Myth #5: Therapists are always “on”, assessing people and passing judgment about others’ mental health every moment of the day. This myth is played out in movies, T.V. shows and books, but is just as prevalent at a cocktail party where the inevitable question of “what do you do?” arises when meeting new people. As soon as the word ‘therapist’ is out of my mouth, people often become wary and think I’m assessing the state of their mental health and passing judgment on them.
Reality: I diagnosed you ten minutes ago.
Well, sort of.
Those of us drawn to this helping profession are obviously interested in human behavior and human nature which is why we’ve chosen to do what we do. Even so, we are not always “on the clock” writing mental health assessments in our heads of everyone we meet. Sure, I may wonder about a person’s underlying motivations for saying or doing certain things and yes, I may have a vague notion of what that person’s thought patterns or coping mechanisms might include. But unless you are going to pay me for my time and effort, I’m not usually going to spend much more time thinking about it beyond that. And as far as passing judgment, unless you are behaving in an utterly deplorable manner, I’m typically not in the habit of casually passing judgment on the state of other people’s mental health. We all have baggage and we’re all on a journey, even us therapists. Personally, I’d rather lend a hand than stand aside passing judgment.
There are also a lot of misconceptions and misunderstandings of the different terminology used in the field of mental health. Here are some terms and their definitions to help in better understanding the field:
A psychologist is someone who has obtained his or her PhD in the field of psychology. They can be refered to as therapists or counselors if they so choose, though most go by the term psychologist.
Therapists and counselors are not psychologists. Therapists and counselors have typically have obtained their Master’s in counseling psychology, psychology, or marriage and family therapy.
Social workers (someone who has completed their Master’s or PhD in social work) can also be considered a counselor or therapist. Quite often, the term social worker is used in movies, T.V. shows, and books as synonymous with someone who works in child welfare. This is not the case. One is a job/career (child welfare caseworker) while the other is what someone who has graduated from a social work program (social worker).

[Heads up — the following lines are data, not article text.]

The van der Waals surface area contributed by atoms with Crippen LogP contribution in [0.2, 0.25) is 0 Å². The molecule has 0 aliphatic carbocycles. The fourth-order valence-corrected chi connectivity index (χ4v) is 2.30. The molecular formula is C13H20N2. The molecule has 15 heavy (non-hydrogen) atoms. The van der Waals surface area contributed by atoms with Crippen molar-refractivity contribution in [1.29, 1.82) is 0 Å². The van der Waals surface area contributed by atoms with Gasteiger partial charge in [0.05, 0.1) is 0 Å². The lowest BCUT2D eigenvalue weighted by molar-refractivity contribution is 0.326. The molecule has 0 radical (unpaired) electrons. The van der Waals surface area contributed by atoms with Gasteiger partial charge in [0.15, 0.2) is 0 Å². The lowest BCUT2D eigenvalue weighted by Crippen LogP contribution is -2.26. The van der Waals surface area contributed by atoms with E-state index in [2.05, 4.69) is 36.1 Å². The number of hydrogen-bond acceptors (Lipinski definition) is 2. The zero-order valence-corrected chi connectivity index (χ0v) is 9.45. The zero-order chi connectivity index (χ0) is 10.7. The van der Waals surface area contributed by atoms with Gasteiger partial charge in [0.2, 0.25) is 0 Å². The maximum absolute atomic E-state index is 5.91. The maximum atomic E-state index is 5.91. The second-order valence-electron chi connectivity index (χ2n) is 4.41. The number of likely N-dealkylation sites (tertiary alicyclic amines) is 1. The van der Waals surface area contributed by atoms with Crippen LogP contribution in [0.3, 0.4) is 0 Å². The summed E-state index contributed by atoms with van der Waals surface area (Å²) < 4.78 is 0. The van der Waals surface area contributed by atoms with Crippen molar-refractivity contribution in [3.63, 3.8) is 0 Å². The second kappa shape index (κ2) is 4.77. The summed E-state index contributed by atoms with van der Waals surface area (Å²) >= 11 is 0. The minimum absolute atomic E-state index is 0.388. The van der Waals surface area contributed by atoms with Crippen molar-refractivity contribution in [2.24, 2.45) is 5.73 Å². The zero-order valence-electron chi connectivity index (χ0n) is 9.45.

The term “shrink” refers to a psychiatrist, a medically trained doctor who can prescribe psychotropic medications. Psychologists, therapists, and counselors are not psychiatrists and the terms are not interchangeable, though the two types of professions often work in together when treating a client.
I won’t go into detail about different diagnoses here because this post would become far too lengthy. If anyone has questions about a diagnosis for their character or would like further information about symptomology of a particular diagnosis for a character, feel free to contact me and I would be happy to help.
Hopefully this was useful to those who are writing about someone who works in the mental health field or to anyone wanting to learn more about therapists/therapy in general. For an example of an accurately portrayed and well-written therapist, check out This Much I Know is True by Wally Lamb. Aside from being a fantastic book, it has one of the few well-written therapists in it that I’ve ever read.
Tami Clayton is a YA and Middle Grade writer with a passion for travel, all things dark chocolate and coffee, and reading everything she can get her hands on. She is a child and family therapist by day, writer by night, and a dreamer of far off lands she hopes to one day explore in person. Visit her online at Taking Tea in the Kasbah.